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Amy Donaldson, Deseret News

PARK CITY — After mogul skier Hannah Kearney earned her Olympic gold medal in Vancouver two years ago, she contemplated retirement.

That is, until she watched video of her winning run.

"(Retirement) crossed my mind, came up on my list of options," said Kearney. "But I vetoed that pretty quickly after I watched footage of my run and thought, 'UGGHHHH! I could have (done) that better.' And the reason I continued skiing, and the reason I set a goal for consistency is that in winning the Olympics, I felt like I was on top of the world. It was a dream come true. But I just won on one day, and I didn't feel like I'd proved to myself that I was the best."

Kearney said when she reflected on the 2010 season, it was full of ups and downs.

"I went into last year wanting to improve on that," she said on the eve of competing in the FIS Freestyle World Cup at Deer Valley. "And the way I thought I could do that, was not only improving technically, just pushing myself, my speed, but to do it more often. And that's how I've been looking at the past two seasons."

That perspective has elevated her to the top of the world as she is undefeated this season and on a 12-race win streak. Her last loss, coincidentally, was at Deer Valley in last year's World Championships, where she lost by 100th of a point to the woman she beat in the Olympics the winter before, Canadian Jennifer Heil.

She admits she may never "prove" she's the best to her toughest critic — herself.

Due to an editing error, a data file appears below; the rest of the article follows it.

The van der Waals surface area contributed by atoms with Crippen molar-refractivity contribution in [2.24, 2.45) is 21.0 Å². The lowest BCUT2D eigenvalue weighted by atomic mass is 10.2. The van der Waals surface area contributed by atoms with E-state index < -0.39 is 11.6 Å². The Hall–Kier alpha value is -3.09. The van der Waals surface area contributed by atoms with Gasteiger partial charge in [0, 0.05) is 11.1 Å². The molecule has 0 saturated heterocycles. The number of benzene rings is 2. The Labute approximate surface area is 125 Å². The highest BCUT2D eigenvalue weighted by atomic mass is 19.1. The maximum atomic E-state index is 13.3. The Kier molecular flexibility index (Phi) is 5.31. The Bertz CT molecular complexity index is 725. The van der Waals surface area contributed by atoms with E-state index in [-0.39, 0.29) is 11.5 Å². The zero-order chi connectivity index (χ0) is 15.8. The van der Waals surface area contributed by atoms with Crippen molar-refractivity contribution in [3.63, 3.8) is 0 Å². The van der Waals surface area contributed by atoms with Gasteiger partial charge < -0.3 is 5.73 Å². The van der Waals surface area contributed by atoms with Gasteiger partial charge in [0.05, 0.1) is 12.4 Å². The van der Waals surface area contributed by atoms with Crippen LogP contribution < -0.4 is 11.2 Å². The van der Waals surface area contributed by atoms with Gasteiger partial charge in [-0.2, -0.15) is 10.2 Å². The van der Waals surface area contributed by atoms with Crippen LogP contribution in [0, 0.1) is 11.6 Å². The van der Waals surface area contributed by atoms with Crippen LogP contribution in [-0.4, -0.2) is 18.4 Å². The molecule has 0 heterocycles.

"It's a fine balance for an athlete in enjoying the moment and being really satisfied, say, with a run, and with your day, and knowing you can make it better in the future," she said.

Kearney said she is skiing well and seeking redemption from the hillside at Deer Valley. She is joined by some very talented teammates, as well as the world's best freestyle skiers, who will compete for critical World Cup points in moguls on Thursday and Saturday. The aerial skiers will compete Friday night. All of the finals will be held at night under the lights, something the athletes relish.

Deer Valley president and general manager Bob Weaton said the resort is honored to be one of the athletes' favorite stops on the World Cup tour each year.

"It's great to be a predictable stop on the tour, and the credit obviously goes here to the athletes," said Weaton at a press conference in which a memorial to three-time Olympian Jeret "Speedy" Peterson was unveiled. The tow rope that hauls aerial athletes back to the top of the run will be called "The Hurricane," which was Peterson's signature trick. It earned him the highest score ever in World Cup competition and an Olympic silver medal (2010). Peterson struggled most of his life with depression and committed suicide in July. His family and friends have established The Speedy Foundation in hopes of memorializing his passion for the sport and life in general (www.thespeedyfoundation.org).

For his teammates, it was a difficult moment to consider competing at Deer Valley for the first time without him.

"It's hard not having him on the hill," said Emily Cook, who announced she will not compete this weekend due to a calf injury. "At the same time, I consider it my responsibility to pass on all of those amazing qualities to all of the other (U.S.) athletes competing this weekend. … There are some amazing young athletes here this weekend."

The mogul final is schedule for 8 p.m. Thursday with the aerials scheduled for 7:45 p.m. Friday. Saturday dual moguls qualifying begins at 3 p.m. with finals set for 7 p.m.